The BIF programme in Nigeria focusses on in innovation, across a portfolio of engagements. We work within five markets, where there is significant potential for economic growth within a country that has an enormous profile across the continent, driven by its huge and rising population, its economy – the largest on the continent – and the paradoxes of its complex socio-cultural constitution and deep-rooted and pervasive poverty.
Poverty figures vary by source and context, but it is clear that a vast majority of Nigeria’s population can be accurately classified as poor. As the country’s poor are concentrated in rural areas where the bulk are involved in agriculture and 50% of those involved with food production in rural Nigeria are believed to be women, BIF Nigeria has chosen to concentrate on agricultural value chains.
Following a period of market selection and rigorous analysis, BIF Nigeria selected five agricultural markets, namely: maize, cassava, aquaculture, dairy and agricultural information services, the last being a cross-cutting service that constantly emerges as a constraint in the evaluation of all Nigerian agricultural value chains. A summary of the key market constraints in each of these agricultural markets, as well as our current approach, is as follows:
There are an estimated 3,600,000 farmers cultivating maize for both sustenance and for income. Growing demand for maize, due to its many industrial uses, far outstrips current levels of supply. This is creating opportunities for maize farmers to increase their production and income, and for businesses to develop and grow their operations.
BIF is helping businesses to enhance smallholders’ productivity with a mixture of seed, inputs and know-how. Currently, smallholder farmers have been producing well below what they are capable of. However, our pilots with a number of businesses have demonstrated that with good seed, right inputs and know-how, smallholder maize farmers can improve their yields from as low as 0.7t/Ha to as high as 4t/Ha. To date, businesses have worked with over 15,000 individual farmers to increase productivity.
BIF is also developing an architecture for businesses to continuously and progressively reach farmers at scale. Coordination, logistics and financing are vital, and farmer associations that master these skills will effectively be able to play an aggregation function. An adaptable Community LIFE Agent model is being tested, with the potential to provide an efficient solution to tens of thousands of farmers and off takers searching for significant amounts of high quality maize.
As Nigeria moves towards attainment of self-sufficiency in fish production, aquaculture is increasingly being embraced, especially in light of the decline in captive fishing and its inability to meet the country’s fish demand. As demand continues to increase, ensuring production is as efficient as possible will be vital for those in the sector to make the most of this growth.
In the production of fish, the cost of feed is a dominant constraint faced by smallholder farmers. Constituting up to 85% of production costs, BIF is targeting innovative solutions to bring down this cost. By testing hydroponically grown feed, alongside polyculture techniques, BIF is aiming to decrease the cost of feed by 40%-60%.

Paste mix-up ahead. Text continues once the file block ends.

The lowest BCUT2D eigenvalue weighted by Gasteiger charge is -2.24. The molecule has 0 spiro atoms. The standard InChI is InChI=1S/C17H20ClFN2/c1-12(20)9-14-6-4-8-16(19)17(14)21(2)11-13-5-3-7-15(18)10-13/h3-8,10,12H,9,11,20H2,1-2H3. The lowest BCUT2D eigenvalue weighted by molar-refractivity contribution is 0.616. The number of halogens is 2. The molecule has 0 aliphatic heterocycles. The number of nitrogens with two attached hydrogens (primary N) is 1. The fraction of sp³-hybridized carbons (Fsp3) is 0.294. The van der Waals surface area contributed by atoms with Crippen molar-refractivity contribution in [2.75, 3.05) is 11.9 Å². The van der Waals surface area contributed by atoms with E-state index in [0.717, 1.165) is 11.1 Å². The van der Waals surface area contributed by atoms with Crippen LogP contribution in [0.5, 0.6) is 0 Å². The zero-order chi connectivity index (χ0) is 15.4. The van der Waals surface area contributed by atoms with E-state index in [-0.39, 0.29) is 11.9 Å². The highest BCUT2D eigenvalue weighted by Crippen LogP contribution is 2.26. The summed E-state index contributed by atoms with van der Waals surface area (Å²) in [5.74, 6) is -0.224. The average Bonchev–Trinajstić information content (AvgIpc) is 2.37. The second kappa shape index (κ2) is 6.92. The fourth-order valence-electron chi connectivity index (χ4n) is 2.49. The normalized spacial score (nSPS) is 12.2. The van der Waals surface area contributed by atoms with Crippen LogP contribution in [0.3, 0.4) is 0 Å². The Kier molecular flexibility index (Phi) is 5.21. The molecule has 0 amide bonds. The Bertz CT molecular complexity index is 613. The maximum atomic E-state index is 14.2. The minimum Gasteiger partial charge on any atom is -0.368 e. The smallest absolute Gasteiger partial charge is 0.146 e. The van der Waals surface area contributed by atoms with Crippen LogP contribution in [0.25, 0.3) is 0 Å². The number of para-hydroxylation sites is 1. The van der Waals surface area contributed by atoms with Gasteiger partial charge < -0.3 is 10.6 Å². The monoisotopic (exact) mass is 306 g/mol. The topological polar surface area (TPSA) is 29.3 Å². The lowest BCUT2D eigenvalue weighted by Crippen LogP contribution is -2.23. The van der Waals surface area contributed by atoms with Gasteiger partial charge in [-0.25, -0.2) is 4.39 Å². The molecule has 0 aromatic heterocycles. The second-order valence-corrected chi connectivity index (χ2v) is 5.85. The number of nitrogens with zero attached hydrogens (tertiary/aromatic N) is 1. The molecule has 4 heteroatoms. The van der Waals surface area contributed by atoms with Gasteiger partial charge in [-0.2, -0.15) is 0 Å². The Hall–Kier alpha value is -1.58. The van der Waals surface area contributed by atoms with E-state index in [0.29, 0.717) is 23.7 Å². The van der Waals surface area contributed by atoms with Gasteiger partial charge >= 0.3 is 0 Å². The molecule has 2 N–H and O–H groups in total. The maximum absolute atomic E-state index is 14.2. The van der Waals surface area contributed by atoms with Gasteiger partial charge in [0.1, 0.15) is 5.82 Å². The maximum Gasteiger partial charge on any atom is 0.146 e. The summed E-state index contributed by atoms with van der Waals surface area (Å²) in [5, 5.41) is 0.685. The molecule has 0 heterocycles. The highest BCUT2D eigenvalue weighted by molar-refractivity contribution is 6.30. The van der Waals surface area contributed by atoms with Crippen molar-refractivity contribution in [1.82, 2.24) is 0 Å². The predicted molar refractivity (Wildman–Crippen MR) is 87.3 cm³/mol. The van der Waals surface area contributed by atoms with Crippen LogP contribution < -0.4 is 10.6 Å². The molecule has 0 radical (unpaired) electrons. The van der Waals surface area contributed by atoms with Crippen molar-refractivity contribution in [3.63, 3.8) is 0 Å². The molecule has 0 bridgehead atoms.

Following best practice is another area where efficiencies can be found, reducing mortality and increasing fish size. By supporting small-scale entrepreneurs to set-up training ponds, BIF has helped to bring inputs and know-how to rural fish farmers. This has dramatically reduced losses incurred due to poor application of feed, poor fish breeding practices, major issues in relation to the quality of fingerlings / juveniles and finally bad water management. Through this training, fish farmers have been able to reduce their production costs by 10% whilst entrepreneurs have established a micro business.
BIF is continuing to identify constraints, such as the limited value addition in the market. Value-addition initiatives, involving processing and shelf-life extension of catfish products, remain under consideration, with our technical support currently examining potential market entry angles that exclude paths already covered by other programmes.
In combination, BIF expects these actions to lead to dramatically increased productivity and profitability for producers and processors.
BIF has been working in partnership with innovative businesses and organisations in cassava to improve their access to quality cassava from smallholder farmers . This has involved deploying a portfolio of intervention approaches that are interlinked, embed access to markets, and providesome level of financing and good practice to producers. As a result, over 6,000 Nigerian smallholder farmers have increased their incomes, through their supply of this cassava.
With the area of land devoted to cassava growing rapidly, from 3.1 to 6.2 million hectares between 2009 and 2016, the value of the market now stands at 8.8 billion USD. This growth, however, is still being constrained, and average yields per hectare are falling despite the increasing land overall production. BIF has established these constraints around crop productivity, land mechanization, access to quality inputs, transportation and marketing. BIF’s role as a market catalyst and facilitator, led to the targeting of growth through innovative business models.
To overcome the lack of coordination between market players, BIF is engaging with large-scale processors and farmer co-ordination points, predominantly associations. By partnering, outgrower arrangements are made possible, which provide SHFs access to improved seed, inputs and embedded technical know-how. This leads to significant improvements in yield and productivity (up to 80%), and market access for the producers. For processors, there is increased quantity and quality of cassava available for processing. Growth in the adoption of the model has resulted in over 6,000 SHFs now producing for aggregators with the same income and productivity outcomes.